Small and medium-sized enterprises facing problems such as late payments and disputes with powerful large companies are sceptical that a new government-backed ombudsman, in the shape of the small business commissioner, will offer much respite, new research from Close Brothers Invoice Finance reveals.
Three months after the former small business owner Paul Uppal finally began work as the small business commissioner following a two-year search for the right candidate for the role, fewer than one in five SMEs believe the scheme will have a positive impact on their businesses.
The latest quarterly Close Brothers Invoice Business Barometer shows that just 16.2 per cent of SMEs consider it likely that Mr Uppal’s appointment and the launch of the small business commissioner will strengthen their hand. By contrast 41.8 per cent expect the scheme to have no impact on their business, while 42 per cent say they don’t know.
Close Brothers’ research also suggests that SMEs have clear priorities for Mr Uppal, who has maintained a relatively low profile since taking office.
While 26.1 per cent called for him to focus on providing additional resources and services to support SMEs, 15.2 per cent want the commissioner to concentrate on tackling the late payments crisis. A further 15 per cent called for the priority to be providing support to SMEs in disputes with larger businesses.
The figures are likely to disappoint the government, with ministers insisting that the small business commissioner has the powers and resources necessary to empower SMEs. The initiative was launched following complaints that previous government attempts to tackle the UK’s late payments culture had produced limited results. SME groups have also warned about the growing number of disputes between SMEs and large companies demanding unfair supply chain terms.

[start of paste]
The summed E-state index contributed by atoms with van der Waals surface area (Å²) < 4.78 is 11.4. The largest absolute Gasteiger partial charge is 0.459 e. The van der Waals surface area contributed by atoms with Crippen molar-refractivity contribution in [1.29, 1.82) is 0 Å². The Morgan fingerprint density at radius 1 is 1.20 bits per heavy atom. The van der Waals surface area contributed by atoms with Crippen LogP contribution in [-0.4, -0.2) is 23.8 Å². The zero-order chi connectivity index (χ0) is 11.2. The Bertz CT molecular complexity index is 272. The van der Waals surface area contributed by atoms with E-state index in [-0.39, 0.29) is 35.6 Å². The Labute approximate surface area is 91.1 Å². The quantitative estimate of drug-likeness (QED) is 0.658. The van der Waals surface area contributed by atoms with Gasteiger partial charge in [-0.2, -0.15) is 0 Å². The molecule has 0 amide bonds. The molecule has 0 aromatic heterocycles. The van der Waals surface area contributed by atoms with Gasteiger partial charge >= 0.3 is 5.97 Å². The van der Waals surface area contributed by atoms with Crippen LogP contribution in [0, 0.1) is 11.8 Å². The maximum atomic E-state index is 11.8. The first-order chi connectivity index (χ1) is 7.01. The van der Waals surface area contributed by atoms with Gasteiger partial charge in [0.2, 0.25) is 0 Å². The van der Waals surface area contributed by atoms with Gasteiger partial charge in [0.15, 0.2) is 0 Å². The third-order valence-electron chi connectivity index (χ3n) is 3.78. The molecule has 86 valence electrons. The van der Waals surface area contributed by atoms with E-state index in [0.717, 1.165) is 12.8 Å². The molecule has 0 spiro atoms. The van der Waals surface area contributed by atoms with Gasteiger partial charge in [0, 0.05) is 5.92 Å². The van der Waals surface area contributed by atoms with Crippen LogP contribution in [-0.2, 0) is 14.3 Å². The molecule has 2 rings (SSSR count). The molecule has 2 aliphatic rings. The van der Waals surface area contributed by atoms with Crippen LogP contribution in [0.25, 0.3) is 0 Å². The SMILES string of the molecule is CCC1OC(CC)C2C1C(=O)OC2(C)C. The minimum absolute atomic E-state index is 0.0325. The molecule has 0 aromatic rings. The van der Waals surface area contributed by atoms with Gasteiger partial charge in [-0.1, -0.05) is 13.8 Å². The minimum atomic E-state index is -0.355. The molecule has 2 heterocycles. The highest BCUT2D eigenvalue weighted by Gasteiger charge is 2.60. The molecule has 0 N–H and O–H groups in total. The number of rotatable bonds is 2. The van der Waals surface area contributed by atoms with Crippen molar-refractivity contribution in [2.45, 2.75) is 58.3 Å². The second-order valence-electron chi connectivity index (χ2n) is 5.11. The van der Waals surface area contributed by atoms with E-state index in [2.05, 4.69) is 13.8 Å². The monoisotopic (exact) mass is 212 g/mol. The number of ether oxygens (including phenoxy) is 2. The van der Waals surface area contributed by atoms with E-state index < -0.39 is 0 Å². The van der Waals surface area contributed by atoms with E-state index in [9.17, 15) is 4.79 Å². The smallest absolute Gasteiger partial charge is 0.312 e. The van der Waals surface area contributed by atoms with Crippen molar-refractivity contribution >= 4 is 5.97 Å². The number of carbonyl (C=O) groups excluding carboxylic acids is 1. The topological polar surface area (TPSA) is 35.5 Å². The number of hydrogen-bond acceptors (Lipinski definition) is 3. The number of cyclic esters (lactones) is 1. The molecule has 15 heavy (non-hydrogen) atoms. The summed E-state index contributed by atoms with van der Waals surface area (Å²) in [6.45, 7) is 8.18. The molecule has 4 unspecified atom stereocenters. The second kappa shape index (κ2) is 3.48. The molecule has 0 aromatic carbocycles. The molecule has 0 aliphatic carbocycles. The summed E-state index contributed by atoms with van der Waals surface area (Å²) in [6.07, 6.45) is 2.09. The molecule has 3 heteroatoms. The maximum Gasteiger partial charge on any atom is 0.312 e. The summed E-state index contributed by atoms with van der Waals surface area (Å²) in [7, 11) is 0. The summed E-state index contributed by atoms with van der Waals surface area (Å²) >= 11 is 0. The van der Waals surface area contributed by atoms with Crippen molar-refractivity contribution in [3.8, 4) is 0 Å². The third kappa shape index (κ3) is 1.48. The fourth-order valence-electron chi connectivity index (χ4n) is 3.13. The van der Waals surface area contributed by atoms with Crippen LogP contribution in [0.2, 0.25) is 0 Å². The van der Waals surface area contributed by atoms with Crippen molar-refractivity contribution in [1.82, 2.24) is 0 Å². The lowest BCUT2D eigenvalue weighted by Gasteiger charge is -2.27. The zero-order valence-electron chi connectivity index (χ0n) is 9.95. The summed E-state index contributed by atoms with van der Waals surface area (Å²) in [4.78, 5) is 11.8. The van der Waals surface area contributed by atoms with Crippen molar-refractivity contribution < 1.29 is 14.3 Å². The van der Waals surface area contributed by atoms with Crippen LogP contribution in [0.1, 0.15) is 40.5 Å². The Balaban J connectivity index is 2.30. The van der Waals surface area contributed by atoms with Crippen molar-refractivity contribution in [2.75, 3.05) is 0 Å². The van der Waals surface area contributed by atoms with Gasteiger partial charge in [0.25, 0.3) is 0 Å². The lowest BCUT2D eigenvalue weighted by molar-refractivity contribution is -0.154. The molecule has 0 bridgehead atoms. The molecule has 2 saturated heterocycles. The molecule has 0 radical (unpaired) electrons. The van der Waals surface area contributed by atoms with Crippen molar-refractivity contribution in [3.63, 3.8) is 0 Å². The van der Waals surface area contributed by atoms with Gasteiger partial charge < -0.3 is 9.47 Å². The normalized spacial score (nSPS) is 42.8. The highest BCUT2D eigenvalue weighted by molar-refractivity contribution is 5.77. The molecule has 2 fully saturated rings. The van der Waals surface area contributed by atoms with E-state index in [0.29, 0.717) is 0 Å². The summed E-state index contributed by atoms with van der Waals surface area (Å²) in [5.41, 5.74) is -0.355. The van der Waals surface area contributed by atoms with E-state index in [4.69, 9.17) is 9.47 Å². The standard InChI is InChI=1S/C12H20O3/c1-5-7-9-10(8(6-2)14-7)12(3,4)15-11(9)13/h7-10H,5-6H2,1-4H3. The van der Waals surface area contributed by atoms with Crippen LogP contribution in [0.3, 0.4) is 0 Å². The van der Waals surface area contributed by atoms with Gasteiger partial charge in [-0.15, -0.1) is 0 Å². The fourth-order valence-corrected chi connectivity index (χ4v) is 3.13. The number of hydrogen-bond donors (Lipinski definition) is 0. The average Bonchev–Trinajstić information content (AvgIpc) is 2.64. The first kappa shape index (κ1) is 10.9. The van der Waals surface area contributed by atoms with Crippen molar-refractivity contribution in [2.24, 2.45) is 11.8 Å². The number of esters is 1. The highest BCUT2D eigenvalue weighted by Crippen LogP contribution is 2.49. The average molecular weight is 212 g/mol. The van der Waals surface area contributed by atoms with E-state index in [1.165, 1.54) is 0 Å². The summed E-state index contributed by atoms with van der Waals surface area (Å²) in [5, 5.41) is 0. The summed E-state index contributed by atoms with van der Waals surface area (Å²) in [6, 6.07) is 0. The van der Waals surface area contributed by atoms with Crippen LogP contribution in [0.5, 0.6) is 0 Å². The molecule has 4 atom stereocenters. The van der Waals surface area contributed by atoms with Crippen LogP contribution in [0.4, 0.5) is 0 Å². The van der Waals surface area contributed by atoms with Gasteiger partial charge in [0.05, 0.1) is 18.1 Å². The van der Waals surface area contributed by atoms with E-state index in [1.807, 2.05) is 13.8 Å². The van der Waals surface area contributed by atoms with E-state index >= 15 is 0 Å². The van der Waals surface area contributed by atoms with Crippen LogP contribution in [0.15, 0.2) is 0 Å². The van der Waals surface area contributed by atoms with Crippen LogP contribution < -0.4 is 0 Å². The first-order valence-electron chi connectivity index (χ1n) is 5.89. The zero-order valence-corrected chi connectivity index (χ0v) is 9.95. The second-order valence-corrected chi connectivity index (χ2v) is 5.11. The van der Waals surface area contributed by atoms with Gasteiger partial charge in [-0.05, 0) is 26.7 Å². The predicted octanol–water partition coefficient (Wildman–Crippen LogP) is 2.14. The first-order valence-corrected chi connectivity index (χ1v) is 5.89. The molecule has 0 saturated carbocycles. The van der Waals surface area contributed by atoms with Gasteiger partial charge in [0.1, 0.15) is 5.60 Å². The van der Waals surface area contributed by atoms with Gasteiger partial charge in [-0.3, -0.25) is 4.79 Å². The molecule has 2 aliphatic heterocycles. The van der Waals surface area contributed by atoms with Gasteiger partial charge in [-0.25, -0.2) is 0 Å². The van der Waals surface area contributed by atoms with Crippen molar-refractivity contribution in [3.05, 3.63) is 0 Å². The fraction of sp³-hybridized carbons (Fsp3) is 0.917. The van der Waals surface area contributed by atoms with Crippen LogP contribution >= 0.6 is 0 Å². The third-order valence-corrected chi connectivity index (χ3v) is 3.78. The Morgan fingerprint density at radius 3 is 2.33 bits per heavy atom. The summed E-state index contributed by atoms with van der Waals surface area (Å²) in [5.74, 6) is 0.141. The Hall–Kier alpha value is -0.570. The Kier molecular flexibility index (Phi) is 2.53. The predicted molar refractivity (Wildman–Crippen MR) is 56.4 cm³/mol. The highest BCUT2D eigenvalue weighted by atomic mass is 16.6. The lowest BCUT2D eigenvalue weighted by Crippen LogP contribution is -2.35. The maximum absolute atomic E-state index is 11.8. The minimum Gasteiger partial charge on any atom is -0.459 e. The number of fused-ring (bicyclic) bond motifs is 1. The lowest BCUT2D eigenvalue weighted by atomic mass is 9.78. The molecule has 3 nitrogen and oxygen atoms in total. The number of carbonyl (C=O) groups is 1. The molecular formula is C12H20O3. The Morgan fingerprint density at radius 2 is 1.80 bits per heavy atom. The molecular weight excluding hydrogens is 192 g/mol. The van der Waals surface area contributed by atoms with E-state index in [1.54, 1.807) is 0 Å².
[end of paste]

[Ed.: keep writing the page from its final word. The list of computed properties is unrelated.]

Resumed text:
David Thomson, CEO Close Brothers Invoice Finance, says that the small business commissioner now needed to demonstrate that the scheme can provide meaningful support to SMEs.
Thomson says, ‘While the launch of an independent ombudsman with powers to intervene on SMEs behalf is well-intentioned, the jury is out on whether it will have any significant impact. Our research suggests that many SMEs are far from convinced that the commissioner is going to be able to provide them with the help they need on issues such as late payments.
‘Mr Uppal needs to be given time to prove that the small business commissioner really can make a difference on some of the difficult issues that threaten SMEs’ potential to thrive and grow. However, there is a great deal of work to do to prove this scheme really is going to help SMEs secure the support they need.’